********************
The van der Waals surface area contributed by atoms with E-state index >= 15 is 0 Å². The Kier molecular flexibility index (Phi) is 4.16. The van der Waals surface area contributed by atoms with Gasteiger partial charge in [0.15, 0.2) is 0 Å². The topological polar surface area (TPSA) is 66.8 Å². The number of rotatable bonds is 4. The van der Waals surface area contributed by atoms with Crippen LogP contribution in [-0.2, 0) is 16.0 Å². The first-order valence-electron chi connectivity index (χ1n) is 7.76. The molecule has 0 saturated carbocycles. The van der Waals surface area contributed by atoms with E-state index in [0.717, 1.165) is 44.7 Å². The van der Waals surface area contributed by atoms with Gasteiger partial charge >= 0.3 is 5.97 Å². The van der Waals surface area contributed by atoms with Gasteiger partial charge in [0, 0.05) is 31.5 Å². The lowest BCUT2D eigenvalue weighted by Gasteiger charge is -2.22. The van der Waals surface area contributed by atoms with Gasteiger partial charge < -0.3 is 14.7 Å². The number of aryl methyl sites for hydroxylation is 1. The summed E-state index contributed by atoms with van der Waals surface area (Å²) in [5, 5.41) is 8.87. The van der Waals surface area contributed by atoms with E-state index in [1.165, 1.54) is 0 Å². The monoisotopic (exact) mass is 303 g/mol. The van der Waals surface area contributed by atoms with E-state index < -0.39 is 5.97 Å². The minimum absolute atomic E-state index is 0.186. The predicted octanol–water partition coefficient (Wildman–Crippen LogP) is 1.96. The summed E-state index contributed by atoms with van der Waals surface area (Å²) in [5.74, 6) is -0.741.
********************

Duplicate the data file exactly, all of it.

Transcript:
The van der Waals surface area contributed by atoms with E-state index >= 15 is 0 Å². The Kier molecular flexibility index (Phi) is 4.16. The van der Waals surface area contributed by atoms with Gasteiger partial charge in [0.15, 0.2) is 0 Å². The topological polar surface area (TPSA) is 66.8 Å². The number of rotatable bonds is 4. The van der Waals surface area contributed by atoms with Crippen LogP contribution in [-0.2, 0) is 16.0 Å². The first-order valence-electron chi connectivity index (χ1n) is 7.76. The molecule has 0 saturated carbocycles. The van der Waals surface area contributed by atoms with E-state index in [0.717, 1.165) is 44.7 Å². The van der Waals surface area contributed by atoms with Gasteiger partial charge >= 0.3 is 5.97 Å². The van der Waals surface area contributed by atoms with Gasteiger partial charge in [0, 0.05) is 31.5 Å². The lowest BCUT2D eigenvalue weighted by Gasteiger charge is -2.22. The van der Waals surface area contributed by atoms with Gasteiger partial charge < -0.3 is 14.7 Å². The number of aryl methyl sites for hydroxylation is 1. The summed E-state index contributed by atoms with van der Waals surface area (Å²) in [5, 5.41) is 8.87. The van der Waals surface area contributed by atoms with E-state index in [1.165, 1.54) is 0 Å². The monoisotopic (exact) mass is 303 g/mol. The van der Waals surface area contributed by atoms with E-state index < -0.39 is 5.97 Å². The minimum absolute atomic E-state index is 0.186. The predicted octanol–water partition coefficient (Wildman–Crippen LogP) is 1.96. The summed E-state index contributed by atoms with van der Waals surface area (Å²) in [5.74, 6) is -0.741.